5 (More!) Amazing Things to Do on O‘ahu

Explore Doris Duke’s Shangri La, kayak to the Mokes or take a sunset catamaran sail.

Splash Dorisduke


Explore Doris Duke’s Shangri La

An heiress’ oceanfront estate already sounds like a place worth visiting, but this special Black Point mansion is so much more than just a beautiful home. Doris Duke was an avid collector of Islamic art from around the world, and her stunning home is a breathtaking expression of that passion. At Shangri La Museum of Islamic Art, Culture and Design—officially a part of Doris Duke Charitable Foundation—visitors can stroll through her former oceanfront estate and grounds to view Duke’s collection on display.


The house and structures are works of art themselves, inspired by her worldwide travels, with Islamic architectural and design elements incorporated throughout. Enjoy lush, landscaped grounds, pointed arches and intricate tile and latticework—all in a coastal Hawai‘i setting.


Shangri La Museum of Islamic Art, Culture and Design, shangrilahawaii.org, @hi_shangrila; tickets must be booked at honolulumuseum.org/shangri-la



Take a Sunset Catamaran Cruise

Sailing into the sunset on a breezy catamaran? Talk about a happy hour cruise unlike any other. While we love a good, daylong kayak adventure or an intense trek into mountains, one of the best things about catching a Waikīkī catamaran tour is how easy, accessible and chill it is. No all-day excursions or cross-island car rides. No preparations needed. Just show up at the beach to meet your reservation (there are also multiple companies that offer quick catamaran tours, so you have many options), then enjoy a breezy sail and, on some crafts, an open bar.


SEE ALSO: Best Brunch Buffets on O‘ahu

Comfort Eats Nam Fong Home Of Chinatowns Best Roast Duck And Pork Spare Ribs Cover

Photo: Martha Cheng


Spend an Afternoon in Chinatown

Honolulu’s Chinatown may have a small footprint, but as far as offerings, it’s got a lot going on. If you haven’t spent an afternoon getting lost in the bustling streets and tucked-away alleys, exploring the markets, or tasting the dishes at the eateries, you’re missing out. There’s a lot to see, including classic lei stands, outdoor fruit markets, and traditional shops with packaged Asian pantry products piled up and down the aisles (like flavorful Chinese soup bases, or savory sauces).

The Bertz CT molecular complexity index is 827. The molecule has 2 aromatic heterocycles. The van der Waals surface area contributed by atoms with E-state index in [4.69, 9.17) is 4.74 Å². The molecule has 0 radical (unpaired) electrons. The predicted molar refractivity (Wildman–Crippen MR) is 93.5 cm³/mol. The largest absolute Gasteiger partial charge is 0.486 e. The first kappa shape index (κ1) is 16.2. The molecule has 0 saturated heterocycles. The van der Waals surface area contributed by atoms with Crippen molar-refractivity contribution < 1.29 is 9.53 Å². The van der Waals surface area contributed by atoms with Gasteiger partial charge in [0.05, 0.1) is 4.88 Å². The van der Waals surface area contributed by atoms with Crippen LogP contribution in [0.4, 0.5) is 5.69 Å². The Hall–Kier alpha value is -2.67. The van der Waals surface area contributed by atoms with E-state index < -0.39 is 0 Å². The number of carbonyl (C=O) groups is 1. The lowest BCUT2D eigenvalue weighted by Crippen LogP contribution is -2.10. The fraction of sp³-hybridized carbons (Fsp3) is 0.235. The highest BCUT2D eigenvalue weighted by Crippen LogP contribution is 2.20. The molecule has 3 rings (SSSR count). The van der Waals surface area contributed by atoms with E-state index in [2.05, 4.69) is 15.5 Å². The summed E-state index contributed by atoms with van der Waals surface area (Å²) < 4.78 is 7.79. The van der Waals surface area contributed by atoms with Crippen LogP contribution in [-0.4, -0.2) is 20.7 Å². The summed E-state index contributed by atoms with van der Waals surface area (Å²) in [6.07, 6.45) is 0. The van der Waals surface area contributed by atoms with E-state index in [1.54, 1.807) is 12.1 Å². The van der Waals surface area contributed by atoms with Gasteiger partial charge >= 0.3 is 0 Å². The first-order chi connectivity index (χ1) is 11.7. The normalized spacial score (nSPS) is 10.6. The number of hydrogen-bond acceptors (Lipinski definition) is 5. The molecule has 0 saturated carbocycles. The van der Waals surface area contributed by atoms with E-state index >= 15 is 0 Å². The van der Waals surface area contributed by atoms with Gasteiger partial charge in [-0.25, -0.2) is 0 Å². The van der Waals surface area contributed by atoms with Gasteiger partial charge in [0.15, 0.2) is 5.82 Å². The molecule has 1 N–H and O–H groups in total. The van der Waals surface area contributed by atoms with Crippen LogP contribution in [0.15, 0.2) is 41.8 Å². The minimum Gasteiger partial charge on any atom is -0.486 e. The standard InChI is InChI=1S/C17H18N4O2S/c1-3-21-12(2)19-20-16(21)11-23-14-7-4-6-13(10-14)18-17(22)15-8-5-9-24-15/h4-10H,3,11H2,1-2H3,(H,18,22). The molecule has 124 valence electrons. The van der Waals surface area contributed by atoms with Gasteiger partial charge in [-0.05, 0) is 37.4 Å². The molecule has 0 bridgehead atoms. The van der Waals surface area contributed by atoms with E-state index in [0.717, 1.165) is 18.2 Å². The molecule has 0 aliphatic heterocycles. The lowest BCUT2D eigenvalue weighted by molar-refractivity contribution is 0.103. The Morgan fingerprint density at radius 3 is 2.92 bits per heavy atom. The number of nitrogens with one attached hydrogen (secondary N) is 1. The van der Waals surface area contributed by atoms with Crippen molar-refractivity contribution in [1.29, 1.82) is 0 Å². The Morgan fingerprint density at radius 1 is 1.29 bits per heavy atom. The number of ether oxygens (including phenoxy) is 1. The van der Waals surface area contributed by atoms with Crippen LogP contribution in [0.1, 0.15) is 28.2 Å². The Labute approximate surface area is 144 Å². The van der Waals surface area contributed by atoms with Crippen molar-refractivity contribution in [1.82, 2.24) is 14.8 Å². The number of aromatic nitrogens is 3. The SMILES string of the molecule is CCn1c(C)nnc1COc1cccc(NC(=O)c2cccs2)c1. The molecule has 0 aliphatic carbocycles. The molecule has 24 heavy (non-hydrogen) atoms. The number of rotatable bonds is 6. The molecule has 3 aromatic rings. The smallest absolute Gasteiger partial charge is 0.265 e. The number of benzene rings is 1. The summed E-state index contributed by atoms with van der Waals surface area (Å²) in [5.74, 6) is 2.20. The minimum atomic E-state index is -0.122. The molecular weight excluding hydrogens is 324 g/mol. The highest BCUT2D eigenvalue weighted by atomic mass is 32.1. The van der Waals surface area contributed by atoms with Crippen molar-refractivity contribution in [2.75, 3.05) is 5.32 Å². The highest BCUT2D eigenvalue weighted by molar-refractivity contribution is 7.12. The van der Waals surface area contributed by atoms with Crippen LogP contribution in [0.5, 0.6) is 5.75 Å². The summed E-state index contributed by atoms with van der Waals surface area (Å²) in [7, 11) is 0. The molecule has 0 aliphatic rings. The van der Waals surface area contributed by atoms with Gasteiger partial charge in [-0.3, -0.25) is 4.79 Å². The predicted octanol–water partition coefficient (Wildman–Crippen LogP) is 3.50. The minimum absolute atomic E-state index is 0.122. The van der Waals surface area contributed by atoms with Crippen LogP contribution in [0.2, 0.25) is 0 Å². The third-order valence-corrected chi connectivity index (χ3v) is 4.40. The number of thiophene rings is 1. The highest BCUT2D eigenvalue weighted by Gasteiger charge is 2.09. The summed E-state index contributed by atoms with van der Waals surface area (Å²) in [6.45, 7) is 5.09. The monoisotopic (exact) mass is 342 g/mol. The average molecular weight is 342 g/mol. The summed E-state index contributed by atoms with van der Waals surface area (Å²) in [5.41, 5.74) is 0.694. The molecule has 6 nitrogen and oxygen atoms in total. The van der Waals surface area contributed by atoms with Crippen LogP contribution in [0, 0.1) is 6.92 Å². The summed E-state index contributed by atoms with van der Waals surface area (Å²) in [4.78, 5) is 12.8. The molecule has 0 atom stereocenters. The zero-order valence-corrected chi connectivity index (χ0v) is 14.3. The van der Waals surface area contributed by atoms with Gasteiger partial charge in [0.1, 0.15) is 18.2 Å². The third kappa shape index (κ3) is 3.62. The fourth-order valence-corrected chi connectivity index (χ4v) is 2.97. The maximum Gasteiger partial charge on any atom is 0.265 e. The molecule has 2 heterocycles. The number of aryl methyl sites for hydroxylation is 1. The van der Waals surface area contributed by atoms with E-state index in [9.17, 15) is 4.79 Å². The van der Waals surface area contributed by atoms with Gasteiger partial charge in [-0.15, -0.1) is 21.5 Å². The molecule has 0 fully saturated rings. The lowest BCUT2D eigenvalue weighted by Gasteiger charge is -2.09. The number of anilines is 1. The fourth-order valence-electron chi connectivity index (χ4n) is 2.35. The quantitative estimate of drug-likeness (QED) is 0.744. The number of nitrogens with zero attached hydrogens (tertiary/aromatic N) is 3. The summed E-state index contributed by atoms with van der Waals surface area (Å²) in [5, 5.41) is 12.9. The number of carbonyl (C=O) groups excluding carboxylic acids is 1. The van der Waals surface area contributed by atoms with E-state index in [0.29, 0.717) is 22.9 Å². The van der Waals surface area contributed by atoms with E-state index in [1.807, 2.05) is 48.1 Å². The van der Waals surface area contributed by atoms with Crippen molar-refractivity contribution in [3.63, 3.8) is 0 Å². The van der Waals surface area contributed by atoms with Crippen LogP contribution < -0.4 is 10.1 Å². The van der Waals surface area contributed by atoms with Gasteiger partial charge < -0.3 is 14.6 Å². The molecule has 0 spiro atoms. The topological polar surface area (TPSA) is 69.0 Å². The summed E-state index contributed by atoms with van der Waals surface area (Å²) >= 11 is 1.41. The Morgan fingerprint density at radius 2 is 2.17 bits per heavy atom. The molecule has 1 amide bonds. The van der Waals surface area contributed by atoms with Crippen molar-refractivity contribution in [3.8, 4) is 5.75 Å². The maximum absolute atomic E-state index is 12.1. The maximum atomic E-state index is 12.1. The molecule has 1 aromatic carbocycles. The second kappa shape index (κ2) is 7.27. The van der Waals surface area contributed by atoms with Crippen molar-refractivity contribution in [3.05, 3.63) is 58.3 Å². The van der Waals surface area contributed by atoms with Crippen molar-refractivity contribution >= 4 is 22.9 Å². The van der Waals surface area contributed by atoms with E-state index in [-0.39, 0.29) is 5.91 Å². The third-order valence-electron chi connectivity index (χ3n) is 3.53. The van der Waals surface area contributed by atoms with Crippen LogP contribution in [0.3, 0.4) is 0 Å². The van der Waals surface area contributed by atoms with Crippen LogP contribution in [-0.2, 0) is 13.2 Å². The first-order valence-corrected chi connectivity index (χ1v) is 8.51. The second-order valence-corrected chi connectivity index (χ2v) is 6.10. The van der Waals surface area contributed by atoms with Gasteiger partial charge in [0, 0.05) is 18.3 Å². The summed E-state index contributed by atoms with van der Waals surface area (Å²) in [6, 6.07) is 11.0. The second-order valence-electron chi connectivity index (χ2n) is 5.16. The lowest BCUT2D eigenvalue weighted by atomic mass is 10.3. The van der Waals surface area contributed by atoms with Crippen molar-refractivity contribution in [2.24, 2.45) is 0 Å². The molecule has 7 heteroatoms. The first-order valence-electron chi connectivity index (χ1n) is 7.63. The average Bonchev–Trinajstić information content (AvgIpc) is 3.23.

Grab a bite at one of the many food stalls serving up Filipino, Japanese, Chinese and Korean dishes (and more!). You’ll find the best roast duck you’ve tasted in one of the local meat shops, or satiate your sweet tooth at one of the many bakeries selling tempting rice cakes, buns and candy.


SEE ALSO: 5 Amazing Things to Do on O‘ahu


Tiki Grill Bar Coconut Shrimp

Photo: Aaron K. Yoshino


Visit a Tiki Bar

Tiki bars may not be traditionally Hawaiian, but modern Honolulu tiki bars are still a whole lot of fun. You’ll find a mix of both throwback spots and new-school locales. La Mariana Sailing Club, for instance, is an iconic, gritty bar and restaurant near the industrial side of the city with some big character. It was once touted as the last true remaining tiki bar, had a period of closure during the pandemic, and now is back up and running.


In Chinatown, the charming and trendy Skull & Crown is decked out with fun pirate and tiki-themed décor, and boasts a modern menu of craft tiki cocktails.


Skull & Crown Trading Co., 69 N. Hotel St., skullandcrowntrading.com, @skullandcrowntradingco; La Mariana Sailing Club, 50 Sand Island Access Road


Kayak to an Islet

There are a few tiny islets dotting the waters off the coastline of O‘ahu that provide some pretty picturesque and distinctive photo opportunities. We love them from afar, but seeing them up close is a particularly special experience. (Talk about off the beaten path!)


Some popular spots for kayakers and paddleboarders on O‘ahu’s Windward Side include the Mokulua Islands off the coast of Kailua and Mokoli‘i near Kualoa Ranch. Kayaking to the Mokulua Islands can definitely leave your paddling arms sore, depending on the wind strength and direction, but the trip may not take as long as you’d think. When tides are low, you may even be able to walk most of the way to Mokoli‘i!


SEE ALSO: The Ultimate Guide to Hiking on O‘ahu